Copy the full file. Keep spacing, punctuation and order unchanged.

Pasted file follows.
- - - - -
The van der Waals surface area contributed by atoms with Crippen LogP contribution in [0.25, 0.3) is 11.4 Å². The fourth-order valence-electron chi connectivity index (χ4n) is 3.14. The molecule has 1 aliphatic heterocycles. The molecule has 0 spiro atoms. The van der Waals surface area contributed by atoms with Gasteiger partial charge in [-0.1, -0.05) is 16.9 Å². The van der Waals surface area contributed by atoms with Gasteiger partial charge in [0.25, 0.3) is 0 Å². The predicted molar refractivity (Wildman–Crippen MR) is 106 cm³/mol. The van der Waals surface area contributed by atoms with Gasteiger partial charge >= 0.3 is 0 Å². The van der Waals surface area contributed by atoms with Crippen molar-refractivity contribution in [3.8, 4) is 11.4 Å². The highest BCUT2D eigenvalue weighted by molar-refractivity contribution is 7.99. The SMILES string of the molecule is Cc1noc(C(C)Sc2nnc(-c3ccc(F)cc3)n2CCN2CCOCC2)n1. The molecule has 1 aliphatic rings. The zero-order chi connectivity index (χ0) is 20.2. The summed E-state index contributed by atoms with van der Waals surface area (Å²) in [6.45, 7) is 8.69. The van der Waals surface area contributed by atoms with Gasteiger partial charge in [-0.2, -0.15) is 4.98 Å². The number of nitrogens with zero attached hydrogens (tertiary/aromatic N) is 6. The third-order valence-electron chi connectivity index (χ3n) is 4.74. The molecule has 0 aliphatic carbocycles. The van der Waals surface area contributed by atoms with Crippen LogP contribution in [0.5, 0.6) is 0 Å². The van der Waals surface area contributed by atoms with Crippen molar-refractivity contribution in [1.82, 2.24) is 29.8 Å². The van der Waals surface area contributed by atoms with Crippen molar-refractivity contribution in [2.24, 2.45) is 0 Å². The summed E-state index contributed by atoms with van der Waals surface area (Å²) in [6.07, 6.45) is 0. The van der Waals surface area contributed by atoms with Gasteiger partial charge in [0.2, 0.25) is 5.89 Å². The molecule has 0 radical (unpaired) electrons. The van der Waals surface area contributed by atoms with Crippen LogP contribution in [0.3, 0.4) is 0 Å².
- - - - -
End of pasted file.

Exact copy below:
The van der Waals surface area contributed by atoms with Crippen LogP contribution in [0.25, 0.3) is 11.4 Å². The fourth-order valence-electron chi connectivity index (χ4n) is 3.14. The molecule has 1 aliphatic heterocycles. The molecule has 0 spiro atoms. The van der Waals surface area contributed by atoms with Gasteiger partial charge in [-0.1, -0.05) is 16.9 Å². The van der Waals surface area contributed by atoms with Gasteiger partial charge in [0.25, 0.3) is 0 Å². The predicted molar refractivity (Wildman–Crippen MR) is 106 cm³/mol. The van der Waals surface area contributed by atoms with Gasteiger partial charge >= 0.3 is 0 Å². The van der Waals surface area contributed by atoms with Crippen molar-refractivity contribution in [3.8, 4) is 11.4 Å². The highest BCUT2D eigenvalue weighted by molar-refractivity contribution is 7.99. The SMILES string of the molecule is Cc1noc(C(C)Sc2nnc(-c3ccc(F)cc3)n2CCN2CCOCC2)n1. The molecule has 1 aliphatic rings. The zero-order chi connectivity index (χ0) is 20.2. The summed E-state index contributed by atoms with van der Waals surface area (Å²) in [6.45, 7) is 8.69. The van der Waals surface area contributed by atoms with Gasteiger partial charge in [-0.2, -0.15) is 4.98 Å². The number of nitrogens with zero attached hydrogens (tertiary/aromatic N) is 6. The third-order valence-electron chi connectivity index (χ3n) is 4.74. The molecule has 0 aliphatic carbocycles. The van der Waals surface area contributed by atoms with Crippen LogP contribution in [0.5, 0.6) is 0 Å². The van der Waals surface area contributed by atoms with Crippen molar-refractivity contribution in [1.82, 2.24) is 29.8 Å². The van der Waals surface area contributed by atoms with Crippen molar-refractivity contribution in [2.24, 2.45) is 0 Å². The summed E-state index contributed by atoms with van der Waals surface area (Å²) in [6.07, 6.45) is 0. The van der Waals surface area contributed by atoms with Gasteiger partial charge in [0.2, 0.25) is 5.89 Å². The molecule has 0 radical (unpaired) electrons. The van der Waals surface area contributed by atoms with Crippen LogP contribution in [0.3, 0.4) is 0 Å².